A note for parents on children biting

Even in the best child care programme, outbreaks of biting occur in baby and toddler rooms, and sometimes even among pre-schoolers. This is an unavoidable consequence of young children in group care. When it happens, it is pretty scary, very frustrating, and very stressful for children, parents and staff. But however unfortunate, it is a natural phenomenon, not something to blame on children, parents or staff, and there is no quick and easy solutions to it.

Children bite for a variety of reasons: simple sensory exploration, panic, crowing, seeking to be noticed, or the intense desire for a toy. Repeated biting becomes a pattern of learned behaviour that is often hard to extinguish because it achieves results: the desired toy, excitement, attention.

Here is what we do to try to extinguish biting behaviour:

• When a child is bitten, we avoid any immediate response that reinforces the biting, including negative attention and the word ‘NO’ or ‘Don’t do that!’. Children deem any attention, as positive reinforcement irrespective of whether the attention is intended as negative. The biter is immediately removed with no emotion or words and caring attention is focused on the victim. The biter is not allowed to return to the play and is talked to on a level that he/she can understand then he/she is redirected.

• We look intensively at the context of each biting incident for patterns. Was there crowding, over stimulation, too few toys, too much waiting, other frustration? Is the biting child getting enough attention, care and appropriate positive reinforcement for not biting? Does the biting child need help becoming engaged in play or to make friends?

• We work with each biting child to resolve conflict/frustration in an appropriate way.

• We try to adapt the environment, and work with parents to reduce any child stress.

• We make special efforts to protect potential victims.

Dealing with biting is a programme responsibility

The programme accepts responsibility for biting and other hurtful acts and protecting the children. It is our job to provide a safe setting where no child needs to hurt another child to achieve his or her ends. The name of the biting child is not released because it serves no useful purpose and can make an already difficult situation more difficult.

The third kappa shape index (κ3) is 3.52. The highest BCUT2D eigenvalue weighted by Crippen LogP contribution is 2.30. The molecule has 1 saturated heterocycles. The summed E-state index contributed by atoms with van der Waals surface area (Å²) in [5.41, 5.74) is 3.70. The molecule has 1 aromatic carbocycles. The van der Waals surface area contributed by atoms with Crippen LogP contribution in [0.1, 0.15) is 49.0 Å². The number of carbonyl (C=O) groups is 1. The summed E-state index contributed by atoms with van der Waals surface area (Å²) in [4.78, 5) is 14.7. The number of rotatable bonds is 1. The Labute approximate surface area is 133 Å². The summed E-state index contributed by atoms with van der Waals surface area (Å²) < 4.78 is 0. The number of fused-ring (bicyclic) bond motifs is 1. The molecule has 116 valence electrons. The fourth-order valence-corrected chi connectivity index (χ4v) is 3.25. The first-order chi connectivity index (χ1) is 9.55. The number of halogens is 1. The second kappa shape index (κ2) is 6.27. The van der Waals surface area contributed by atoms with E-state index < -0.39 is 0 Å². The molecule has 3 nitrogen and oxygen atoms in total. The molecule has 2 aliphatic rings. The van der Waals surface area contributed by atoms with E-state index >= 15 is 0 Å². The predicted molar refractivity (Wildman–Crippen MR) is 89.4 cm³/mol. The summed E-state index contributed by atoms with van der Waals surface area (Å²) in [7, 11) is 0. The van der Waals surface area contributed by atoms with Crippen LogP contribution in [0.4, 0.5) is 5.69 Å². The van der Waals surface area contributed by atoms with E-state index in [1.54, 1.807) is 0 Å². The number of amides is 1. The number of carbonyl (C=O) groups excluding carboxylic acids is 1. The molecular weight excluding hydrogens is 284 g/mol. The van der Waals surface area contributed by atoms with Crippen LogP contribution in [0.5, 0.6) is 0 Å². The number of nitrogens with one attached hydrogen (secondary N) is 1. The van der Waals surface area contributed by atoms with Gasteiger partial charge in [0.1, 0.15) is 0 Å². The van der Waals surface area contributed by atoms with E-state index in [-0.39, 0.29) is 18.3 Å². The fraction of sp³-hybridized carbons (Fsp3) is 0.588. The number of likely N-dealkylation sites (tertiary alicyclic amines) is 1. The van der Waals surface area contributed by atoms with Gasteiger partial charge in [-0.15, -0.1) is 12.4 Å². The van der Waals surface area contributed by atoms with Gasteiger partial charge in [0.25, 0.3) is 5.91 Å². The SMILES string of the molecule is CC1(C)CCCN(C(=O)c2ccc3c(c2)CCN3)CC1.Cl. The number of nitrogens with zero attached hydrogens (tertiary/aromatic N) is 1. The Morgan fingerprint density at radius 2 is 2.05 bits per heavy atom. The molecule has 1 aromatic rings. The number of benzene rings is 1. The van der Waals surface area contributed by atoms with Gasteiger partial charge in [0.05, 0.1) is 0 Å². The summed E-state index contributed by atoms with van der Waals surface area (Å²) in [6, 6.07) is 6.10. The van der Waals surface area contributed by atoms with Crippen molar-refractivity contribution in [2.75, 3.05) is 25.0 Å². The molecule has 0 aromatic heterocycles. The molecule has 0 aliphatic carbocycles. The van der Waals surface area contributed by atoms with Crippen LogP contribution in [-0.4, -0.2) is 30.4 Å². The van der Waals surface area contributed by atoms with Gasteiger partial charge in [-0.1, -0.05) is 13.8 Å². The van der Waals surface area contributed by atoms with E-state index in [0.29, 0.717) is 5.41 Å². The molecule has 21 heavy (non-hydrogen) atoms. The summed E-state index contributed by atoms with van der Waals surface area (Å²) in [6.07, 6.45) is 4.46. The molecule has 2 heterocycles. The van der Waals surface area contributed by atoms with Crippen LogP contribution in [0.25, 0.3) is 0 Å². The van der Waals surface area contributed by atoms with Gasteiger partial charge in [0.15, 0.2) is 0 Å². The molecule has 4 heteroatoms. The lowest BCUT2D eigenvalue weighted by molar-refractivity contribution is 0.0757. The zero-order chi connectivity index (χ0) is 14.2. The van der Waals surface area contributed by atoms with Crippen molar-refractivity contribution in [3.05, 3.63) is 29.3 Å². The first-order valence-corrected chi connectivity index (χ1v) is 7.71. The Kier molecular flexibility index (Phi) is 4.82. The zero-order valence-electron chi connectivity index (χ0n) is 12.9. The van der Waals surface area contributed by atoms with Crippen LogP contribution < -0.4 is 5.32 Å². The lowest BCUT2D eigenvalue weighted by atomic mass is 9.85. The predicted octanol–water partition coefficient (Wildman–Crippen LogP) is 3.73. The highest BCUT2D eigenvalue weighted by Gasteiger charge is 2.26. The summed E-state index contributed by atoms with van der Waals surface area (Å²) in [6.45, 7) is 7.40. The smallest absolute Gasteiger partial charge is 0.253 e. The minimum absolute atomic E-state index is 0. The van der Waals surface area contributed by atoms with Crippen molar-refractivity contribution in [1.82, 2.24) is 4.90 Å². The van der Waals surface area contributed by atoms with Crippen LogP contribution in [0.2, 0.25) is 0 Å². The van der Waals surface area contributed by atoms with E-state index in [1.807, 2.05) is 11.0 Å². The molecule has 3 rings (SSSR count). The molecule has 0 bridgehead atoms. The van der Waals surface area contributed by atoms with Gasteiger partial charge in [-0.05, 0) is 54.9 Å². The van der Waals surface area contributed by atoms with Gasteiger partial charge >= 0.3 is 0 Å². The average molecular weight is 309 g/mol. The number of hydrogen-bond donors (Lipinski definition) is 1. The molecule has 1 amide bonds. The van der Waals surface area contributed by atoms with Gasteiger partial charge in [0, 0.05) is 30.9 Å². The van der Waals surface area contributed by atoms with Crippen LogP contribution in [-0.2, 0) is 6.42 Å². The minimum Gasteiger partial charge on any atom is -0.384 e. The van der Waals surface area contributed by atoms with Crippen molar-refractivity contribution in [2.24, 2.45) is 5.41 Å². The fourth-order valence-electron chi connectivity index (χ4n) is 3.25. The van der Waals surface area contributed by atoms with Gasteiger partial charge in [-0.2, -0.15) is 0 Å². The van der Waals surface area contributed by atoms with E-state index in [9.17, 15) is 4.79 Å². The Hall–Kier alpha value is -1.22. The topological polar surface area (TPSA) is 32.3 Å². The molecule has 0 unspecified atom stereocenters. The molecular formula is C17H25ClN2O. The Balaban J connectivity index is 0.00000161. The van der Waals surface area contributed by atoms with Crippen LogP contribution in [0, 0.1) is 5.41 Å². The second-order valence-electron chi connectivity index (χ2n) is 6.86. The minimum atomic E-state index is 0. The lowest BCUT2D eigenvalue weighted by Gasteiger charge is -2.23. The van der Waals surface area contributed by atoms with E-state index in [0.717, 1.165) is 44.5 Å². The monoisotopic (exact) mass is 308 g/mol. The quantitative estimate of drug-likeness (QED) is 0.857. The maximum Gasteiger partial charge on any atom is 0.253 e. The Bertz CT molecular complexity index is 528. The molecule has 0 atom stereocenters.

Biting is a horrifying stage some children go through. It is, however, a common phenomenon that has virtually no lasting developmental significance.

A child who bites is not on a path to being a discipline problem, a bad person or a cannibal. There are a number of possible explanations for why some children bite. None of them is due to a ‘bad’ home, ‘bad’ parent, or ‘bad’ care givers. Most of the time it is hard to guess what is going on in the child’s head.

Parents are neither responsible for a child becoming a biter, nor always a significant factor in the ‘cure’, other than working with staff on a strategy for change at the centre and for reduction of any stress the child maybe feeling.

Punishment does not work to change the child

Neither delayed punishment at home, which a child will not understand, or punishment at the centre, which may make the situation worse, helps. What does are immediate logical consequences: being deprived of what he/she sought and denial of positive outcomes to the biting such as adult attention.

Balancing programme commitments to all the children

Some children become ‘stuck’ for a while in a biting syndrome, and it is frustrating for the parents of victims that we are unable to ‘fix’ the child quickly or terminate care. We try to make every effort to get rid of the behaviour quickly and to balance our commitment to the family of the biting child with that of other families.

Group living is tough. When biting occurs, we are challenged to maintain a broader perspective and to pull together.

Taken from ‘Prime Times A handbook for Excellence in Infant and Toddler Programs’ by Jim Greenman and Anne Stonehouse.